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The Agreement

Whilst the Tithe Commutation Act was compulsory and national [to England and Wales at least [ 1], every effort had been made by those drafting the legislation to ensure that the implementation of the act was voluntary and local, tailored to the customs of the parish, and agreed by the landowners and rector. It was quite reasonably assumed that a voluntary arrangement would be more readily accepted and most importantly, cheaper than any externally imposed award. Commentators on the act gave stern warnings about failure to reach a voluntary agreement and appealed to reason since, The policy of apportioning voluntarily will appear obviously to any body of landowners who will reflect on the power which they themselves surrender, and which they invest in the hands of the commissioners”.[2] If the land and tithe owners could not agree an assistant tithe commissioner would be allocated to the parish with the power of making a compulsory award –and that could be expensive!

To illustrate how the commutation of a parish proceeded I have concentrated on two parishes with which you will by now be familiar Child Okeford and Rampisham. Details of the other commutations with which Martin was involved are dealt with in a later section. I start with Child Okeford.

The first stage in any apportionment was to agree the value of the tithe to be commuted. The process was almost always initiated by the rector of the parish when he, or more usually his agent, called a meeting of the landowners. In the case of Child Okeford this was the Revd. Charles Edward North.

North came from a moderately famous family, his great, great grandfather had been attorney-general to James II, but his father, Fountain North, had an unhappy childhood and ran away to sea until his father died and he inherited the family estate. According to the ‘History of Parliament on Line’, Fountain “settled at Hastings and divided his time between there and Hampstead, Middlesex, where he built a house with a flat roof, bulwarks, and portholes, like a man of wars deck, on which he used to pace up and down, firing off cannon from it on all great occasions and birthdays.”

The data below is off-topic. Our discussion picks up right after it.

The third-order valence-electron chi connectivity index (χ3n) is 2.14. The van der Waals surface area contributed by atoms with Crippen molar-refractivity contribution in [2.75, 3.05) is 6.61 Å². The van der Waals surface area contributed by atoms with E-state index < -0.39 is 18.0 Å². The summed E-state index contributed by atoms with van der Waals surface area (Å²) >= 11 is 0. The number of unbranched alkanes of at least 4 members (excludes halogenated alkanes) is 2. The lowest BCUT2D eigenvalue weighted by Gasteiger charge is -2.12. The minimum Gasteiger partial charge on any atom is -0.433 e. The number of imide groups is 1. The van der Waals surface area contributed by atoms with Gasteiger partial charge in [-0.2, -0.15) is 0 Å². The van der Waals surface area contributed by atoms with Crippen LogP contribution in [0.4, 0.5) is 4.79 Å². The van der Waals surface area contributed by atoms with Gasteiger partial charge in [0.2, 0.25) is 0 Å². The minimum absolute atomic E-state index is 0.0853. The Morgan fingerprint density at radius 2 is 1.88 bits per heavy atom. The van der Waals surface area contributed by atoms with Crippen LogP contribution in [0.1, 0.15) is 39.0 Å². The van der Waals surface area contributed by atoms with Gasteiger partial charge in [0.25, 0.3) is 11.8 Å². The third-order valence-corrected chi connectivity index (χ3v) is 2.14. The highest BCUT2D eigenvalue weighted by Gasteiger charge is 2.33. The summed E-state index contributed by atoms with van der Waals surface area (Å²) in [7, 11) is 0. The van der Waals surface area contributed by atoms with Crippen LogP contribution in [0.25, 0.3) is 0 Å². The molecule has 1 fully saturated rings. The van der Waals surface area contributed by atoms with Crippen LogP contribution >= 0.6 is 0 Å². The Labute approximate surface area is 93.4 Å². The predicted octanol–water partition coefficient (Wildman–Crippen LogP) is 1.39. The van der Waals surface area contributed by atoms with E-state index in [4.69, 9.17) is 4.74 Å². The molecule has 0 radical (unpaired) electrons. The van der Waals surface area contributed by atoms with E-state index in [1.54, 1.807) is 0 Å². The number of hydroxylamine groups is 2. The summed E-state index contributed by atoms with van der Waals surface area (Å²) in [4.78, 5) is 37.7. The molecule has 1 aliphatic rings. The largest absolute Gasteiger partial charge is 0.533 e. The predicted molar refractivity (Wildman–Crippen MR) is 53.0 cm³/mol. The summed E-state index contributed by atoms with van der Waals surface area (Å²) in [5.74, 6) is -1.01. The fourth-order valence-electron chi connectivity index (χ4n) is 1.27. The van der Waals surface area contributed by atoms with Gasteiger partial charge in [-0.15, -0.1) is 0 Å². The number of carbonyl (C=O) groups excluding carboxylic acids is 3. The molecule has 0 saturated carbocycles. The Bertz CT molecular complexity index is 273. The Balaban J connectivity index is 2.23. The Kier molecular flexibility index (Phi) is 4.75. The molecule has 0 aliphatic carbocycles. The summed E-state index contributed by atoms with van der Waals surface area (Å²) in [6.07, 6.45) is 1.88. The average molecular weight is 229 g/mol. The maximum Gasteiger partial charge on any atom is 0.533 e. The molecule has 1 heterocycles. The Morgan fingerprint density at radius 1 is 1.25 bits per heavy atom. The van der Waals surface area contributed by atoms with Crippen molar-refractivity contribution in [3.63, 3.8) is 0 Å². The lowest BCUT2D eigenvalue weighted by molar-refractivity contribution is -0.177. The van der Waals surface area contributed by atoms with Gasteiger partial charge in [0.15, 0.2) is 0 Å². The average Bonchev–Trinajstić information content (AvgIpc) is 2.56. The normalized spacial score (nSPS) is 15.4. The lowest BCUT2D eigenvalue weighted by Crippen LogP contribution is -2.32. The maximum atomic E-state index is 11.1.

Born in 1789 Charles Edward shared both the same birth year and the same death year as John Martin. As Fountain’s youngest son, Charles Edward, as he was always referred to, followed the almost obligatory course open to such children- he entered the church. A wise move in most cases as it moved his upkeep from the family to the wider community. In 1803, after attending Trinity college Cambridge he was ordained and became a Deacon at Winchester cathedral. After a short spell as curate in South Mimms in 1810 in 1811 he became Rector on the Isle of Portland. How lucrative this was is not known but he held the post for 22 years.

Meanwhile in 1815 Fountain North bought the advowson [3] of the parish of Child Okeford. An advowson was another form of property for it allowed it’s owner, as patron of the parish, to present any suitably qualified clergyman to the diocesan bishop in order to become rector of a parish. The bishop made the actual appointment but unless there were exceptional grounds he had little choice but to accept the patron’s candidate.

This was a ‘nice little earner’, for although Fountain had to buy the advowson from it’s previous owner, once Charles Edward became rector of Child Okeford, he was in effect being supported at public expense, through the tithes, glebe land and all the other fees and charges he was able to claim from the parishioners. North was rector until his death in 1863, some forty eighty years, during which time conservatively he could have been paid some £16,300 in tithes a year – in modern terms about £725,000 over his career.